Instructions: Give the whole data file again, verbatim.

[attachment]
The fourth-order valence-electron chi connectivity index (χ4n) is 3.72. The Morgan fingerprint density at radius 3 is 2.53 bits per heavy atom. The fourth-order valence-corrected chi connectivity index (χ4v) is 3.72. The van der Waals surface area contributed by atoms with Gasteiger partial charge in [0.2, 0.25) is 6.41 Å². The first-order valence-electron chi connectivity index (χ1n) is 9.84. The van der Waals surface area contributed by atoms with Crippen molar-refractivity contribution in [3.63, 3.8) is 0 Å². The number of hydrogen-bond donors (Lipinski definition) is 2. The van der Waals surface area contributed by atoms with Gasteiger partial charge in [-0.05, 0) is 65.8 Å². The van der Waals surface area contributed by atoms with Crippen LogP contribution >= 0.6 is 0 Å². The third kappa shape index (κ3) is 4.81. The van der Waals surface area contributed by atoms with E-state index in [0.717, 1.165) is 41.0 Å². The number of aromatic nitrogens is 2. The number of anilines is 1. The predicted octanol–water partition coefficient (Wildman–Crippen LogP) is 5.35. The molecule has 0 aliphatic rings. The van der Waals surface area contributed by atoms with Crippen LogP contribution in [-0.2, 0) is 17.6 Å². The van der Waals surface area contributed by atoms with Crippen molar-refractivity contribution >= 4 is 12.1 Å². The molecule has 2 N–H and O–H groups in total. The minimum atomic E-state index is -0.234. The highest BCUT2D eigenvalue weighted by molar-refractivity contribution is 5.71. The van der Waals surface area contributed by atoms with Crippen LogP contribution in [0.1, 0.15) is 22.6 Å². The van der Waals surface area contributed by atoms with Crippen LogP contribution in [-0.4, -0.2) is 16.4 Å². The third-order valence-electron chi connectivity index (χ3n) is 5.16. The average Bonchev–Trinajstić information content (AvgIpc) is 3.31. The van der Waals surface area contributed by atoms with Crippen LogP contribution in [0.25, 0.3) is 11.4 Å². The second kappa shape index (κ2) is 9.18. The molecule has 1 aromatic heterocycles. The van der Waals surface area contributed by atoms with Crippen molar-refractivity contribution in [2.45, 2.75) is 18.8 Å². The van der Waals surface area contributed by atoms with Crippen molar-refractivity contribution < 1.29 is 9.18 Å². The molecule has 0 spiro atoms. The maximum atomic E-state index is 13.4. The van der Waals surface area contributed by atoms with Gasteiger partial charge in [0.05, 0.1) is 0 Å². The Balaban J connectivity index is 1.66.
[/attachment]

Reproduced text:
The fourth-order valence-electron chi connectivity index (χ4n) is 3.72. The Morgan fingerprint density at radius 3 is 2.53 bits per heavy atom. The fourth-order valence-corrected chi connectivity index (χ4v) is 3.72. The van der Waals surface area contributed by atoms with Gasteiger partial charge in [0.2, 0.25) is 6.41 Å². The first-order valence-electron chi connectivity index (χ1n) is 9.84. The van der Waals surface area contributed by atoms with Crippen molar-refractivity contribution in [3.63, 3.8) is 0 Å². The number of hydrogen-bond donors (Lipinski definition) is 2. The van der Waals surface area contributed by atoms with Gasteiger partial charge in [-0.05, 0) is 65.8 Å². The van der Waals surface area contributed by atoms with Crippen LogP contribution >= 0.6 is 0 Å². The third kappa shape index (κ3) is 4.81. The van der Waals surface area contributed by atoms with E-state index in [0.717, 1.165) is 41.0 Å². The number of aromatic nitrogens is 2. The number of anilines is 1. The predicted octanol–water partition coefficient (Wildman–Crippen LogP) is 5.35. The molecule has 0 aliphatic rings. The van der Waals surface area contributed by atoms with Crippen LogP contribution in [-0.2, 0) is 17.6 Å². The van der Waals surface area contributed by atoms with Crippen molar-refractivity contribution >= 4 is 12.1 Å². The molecule has 2 N–H and O–H groups in total. The minimum atomic E-state index is -0.234. The highest BCUT2D eigenvalue weighted by molar-refractivity contribution is 5.71. The van der Waals surface area contributed by atoms with Crippen LogP contribution in [0.1, 0.15) is 22.6 Å². The van der Waals surface area contributed by atoms with Crippen LogP contribution in [-0.4, -0.2) is 16.4 Å². The third-order valence-electron chi connectivity index (χ3n) is 5.16. The average Bonchev–Trinajstić information content (AvgIpc) is 3.31. The van der Waals surface area contributed by atoms with Crippen LogP contribution in [0.25, 0.3) is 11.4 Å². The second kappa shape index (κ2) is 9.18. The molecule has 1 aromatic heterocycles. The van der Waals surface area contributed by atoms with Crippen molar-refractivity contribution in [2.45, 2.75) is 18.8 Å². The van der Waals surface area contributed by atoms with Crippen molar-refractivity contribution < 1.29 is 9.18 Å². The molecule has 0 spiro atoms. The maximum atomic E-state index is 13.4. The van der Waals surface area contributed by atoms with Gasteiger partial charge in [0.05, 0.1) is 0 Å². The Balaban J connectivity index is 1.66.